In statistics, the *t*-statistic is a ratio of the departure of an estimated parameter from its notional value and its standard error. It is used in hypothesis testing. For example, it is used in determining the population mean from a sampling distribution of sample means if the population standard deviation is unknown.

Let
β
^
be an estimator of parameter *β* in some statistical model. Then a *t*-statistic for this parameter is any quantity of the form

t
β
^
=
β
^
−
β
0
s
.
e
.
(
β
^
)
where *β*_{0} is a non-random, known constant which may or may not match the actual unknown parameter value *β*, and
s
.
e
.
(
β
^
)
is the standard error of the estimator
β
^
for *β*. By default, statistical packages report *t*-statistic with *β*_{0} = 0 (these *t*-statistics are used to test the significance of corresponding regressor). However, when *t*-statistic is needed to test the hypothesis of the form *H*_{0}: *β* = *β*_{0}, then a non-zero *β*_{0} may be used.

If
β
^
is an ordinary least squares estimator in the classical linear regression model (that is, with normally distributed and homoscedastic error terms), and if the true value of parameter *β* is equal to *β*_{0}, then the sampling distribution of the *t*-statistic is the Student's *t*-distribution with (*n − k*) degrees of freedom, where *n* is the number of observations, and *k* is the number of regressors (including the intercept).

In the majority of models the estimator
β
^
is consistent for *β* and distributed asymptotically normally. If the true value of parameter *β* is equal to *β*_{0} and the quantity
s
.
e
.
(
β
^
)
correctly estimates the asymptotic variance of this estimator, then the *t*-statistic will have asymptotically the standard normal distribution.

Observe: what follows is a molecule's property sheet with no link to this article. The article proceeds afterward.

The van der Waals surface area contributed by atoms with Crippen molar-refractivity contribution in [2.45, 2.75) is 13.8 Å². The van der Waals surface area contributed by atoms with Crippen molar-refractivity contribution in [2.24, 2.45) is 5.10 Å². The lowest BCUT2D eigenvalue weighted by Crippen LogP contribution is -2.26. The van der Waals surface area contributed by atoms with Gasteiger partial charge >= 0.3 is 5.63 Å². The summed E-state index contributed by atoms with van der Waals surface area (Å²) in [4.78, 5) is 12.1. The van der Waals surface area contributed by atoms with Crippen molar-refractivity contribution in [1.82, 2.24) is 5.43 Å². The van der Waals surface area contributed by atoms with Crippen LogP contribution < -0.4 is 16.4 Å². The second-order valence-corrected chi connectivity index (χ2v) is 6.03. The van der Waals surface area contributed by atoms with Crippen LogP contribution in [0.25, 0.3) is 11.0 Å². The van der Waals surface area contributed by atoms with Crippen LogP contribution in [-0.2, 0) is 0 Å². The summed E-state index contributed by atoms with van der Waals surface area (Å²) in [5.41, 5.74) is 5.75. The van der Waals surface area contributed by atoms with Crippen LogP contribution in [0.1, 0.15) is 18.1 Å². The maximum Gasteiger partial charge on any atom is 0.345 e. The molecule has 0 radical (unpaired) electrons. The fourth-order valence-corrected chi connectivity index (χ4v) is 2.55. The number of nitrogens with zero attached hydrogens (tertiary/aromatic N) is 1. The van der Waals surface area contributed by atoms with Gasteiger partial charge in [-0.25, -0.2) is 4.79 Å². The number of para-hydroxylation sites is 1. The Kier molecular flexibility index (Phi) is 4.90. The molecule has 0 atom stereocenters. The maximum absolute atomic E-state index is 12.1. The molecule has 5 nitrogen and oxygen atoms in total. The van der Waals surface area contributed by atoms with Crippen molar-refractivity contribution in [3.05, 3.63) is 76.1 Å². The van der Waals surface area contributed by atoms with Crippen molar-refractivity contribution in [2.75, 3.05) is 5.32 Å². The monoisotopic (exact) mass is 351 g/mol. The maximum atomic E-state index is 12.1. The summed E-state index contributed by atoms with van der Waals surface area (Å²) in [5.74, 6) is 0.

In some models the distribution of *t*-statistic is different from normal, even asymptotically. For example, when a time series with unit root is regressed in the augmented Dickey–Fuller test, the test *t*-statistic will asymptotically have one of the Dickey–Fuller distributions (depending on the test setting).

Most frequently, *t* statistics are used in Student's *t*-tests, a form of statistical hypothesis testing, and in the computation of certain confidence intervals.

The key property of the *t* statistic is that it is a pivotal quantity – while defined in terms of the sample mean, its sampling distribution does not depend on the sample parameters, and thus it can be used regardless of what these may be.

One can also divide a residual by the sample standard deviation:

g
(
x
,
X
)
=
x
−
X
¯
s
to compute an estimate for the number of standard deviations a given sample is from the mean, as a sample version of a z-score, the z-score requiring the population parameters.

Given a normal distribution
N
(
μ
,
σ
2
)
with unknown mean and variance, the *t*-statistic of a future observation
X
n
+
1
,
after one has made *n* observations, is an ancillary statistic – a pivotal quantity (does not depend on the values of *μ* and *σ*^{2}) that is a statistic (computed from observations). This allows one to compute a frequentist prediction interval (a predictive confidence interval), via the following t-distribution:

X
n
+
1
−
X
¯
n
s
n
1
+
n
−
1
∼
T
n
−
1
Solving for
X
n
+
1
yields the prediction distribution

X
¯
n
+
s
n
1
+
n
−
1
⋅
T
n
−
1
from which one may compute predictive confidence intervals – given a probability *p,* one may compute intervals such that 100*p*% of the time, the next observation
X
n
+
1
will fall in that interval.

The term "*t*-statistic" is abbreviated from "hypothesis test statistic", while "Student" was the pen name of William Sealy Gosset, who introduced the *t*-statistic and *t*-test in 1908, while working for the Guinness brewery in Dublin, Ireland.

*z*-score (standardization): If the population parameters are known, then rather than computing the t-statistic, one can compute the z-score; analogously, rather than using a *t*-test, one uses a *z*-test. This is rare outside of standardized testing.
Studentized residual: In regression analysis, the standard errors of the estimators at different data points vary (compare the middle versus endpoints of a simple linear regression), and thus one must divide the different residuals by different estimates for the error, yielding what are called studentized residuals.